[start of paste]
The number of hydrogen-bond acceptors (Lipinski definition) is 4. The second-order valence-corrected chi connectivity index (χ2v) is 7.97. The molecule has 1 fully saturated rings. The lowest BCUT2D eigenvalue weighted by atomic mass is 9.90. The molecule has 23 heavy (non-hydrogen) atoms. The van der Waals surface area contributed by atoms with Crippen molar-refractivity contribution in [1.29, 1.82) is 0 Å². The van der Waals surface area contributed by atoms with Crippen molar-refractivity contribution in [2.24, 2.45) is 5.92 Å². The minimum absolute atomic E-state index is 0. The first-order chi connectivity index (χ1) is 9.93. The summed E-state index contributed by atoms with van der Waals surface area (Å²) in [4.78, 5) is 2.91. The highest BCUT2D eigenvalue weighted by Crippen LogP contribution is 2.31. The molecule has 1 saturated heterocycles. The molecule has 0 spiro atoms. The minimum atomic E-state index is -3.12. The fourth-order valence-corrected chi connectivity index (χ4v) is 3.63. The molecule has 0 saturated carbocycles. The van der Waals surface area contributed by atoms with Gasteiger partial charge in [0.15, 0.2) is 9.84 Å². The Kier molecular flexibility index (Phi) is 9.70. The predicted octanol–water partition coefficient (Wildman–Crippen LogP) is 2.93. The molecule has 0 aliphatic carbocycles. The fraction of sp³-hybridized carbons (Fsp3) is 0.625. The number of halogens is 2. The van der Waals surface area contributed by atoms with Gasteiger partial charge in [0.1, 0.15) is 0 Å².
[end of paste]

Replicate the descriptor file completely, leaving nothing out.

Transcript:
The number of hydrogen-bond acceptors (Lipinski definition) is 4. The second-order valence-corrected chi connectivity index (χ2v) is 7.97. The molecule has 1 fully saturated rings. The lowest BCUT2D eigenvalue weighted by atomic mass is 9.90. The molecule has 23 heavy (non-hydrogen) atoms. The van der Waals surface area contributed by atoms with Crippen molar-refractivity contribution in [1.29, 1.82) is 0 Å². The van der Waals surface area contributed by atoms with Crippen molar-refractivity contribution in [2.24, 2.45) is 5.92 Å². The minimum absolute atomic E-state index is 0. The first-order chi connectivity index (χ1) is 9.93. The summed E-state index contributed by atoms with van der Waals surface area (Å²) in [4.78, 5) is 2.91. The highest BCUT2D eigenvalue weighted by Crippen LogP contribution is 2.31. The molecule has 1 saturated heterocycles. The molecule has 0 spiro atoms. The minimum atomic E-state index is -3.12. The fourth-order valence-corrected chi connectivity index (χ4v) is 3.63. The molecule has 0 saturated carbocycles. The van der Waals surface area contributed by atoms with Gasteiger partial charge in [0.15, 0.2) is 9.84 Å². The Kier molecular flexibility index (Phi) is 9.70. The predicted octanol–water partition coefficient (Wildman–Crippen LogP) is 2.93. The molecule has 0 aliphatic carbocycles. The fraction of sp³-hybridized carbons (Fsp3) is 0.625. The number of halogens is 2. The van der Waals surface area contributed by atoms with Gasteiger partial charge in [0.1, 0.15) is 0 Å².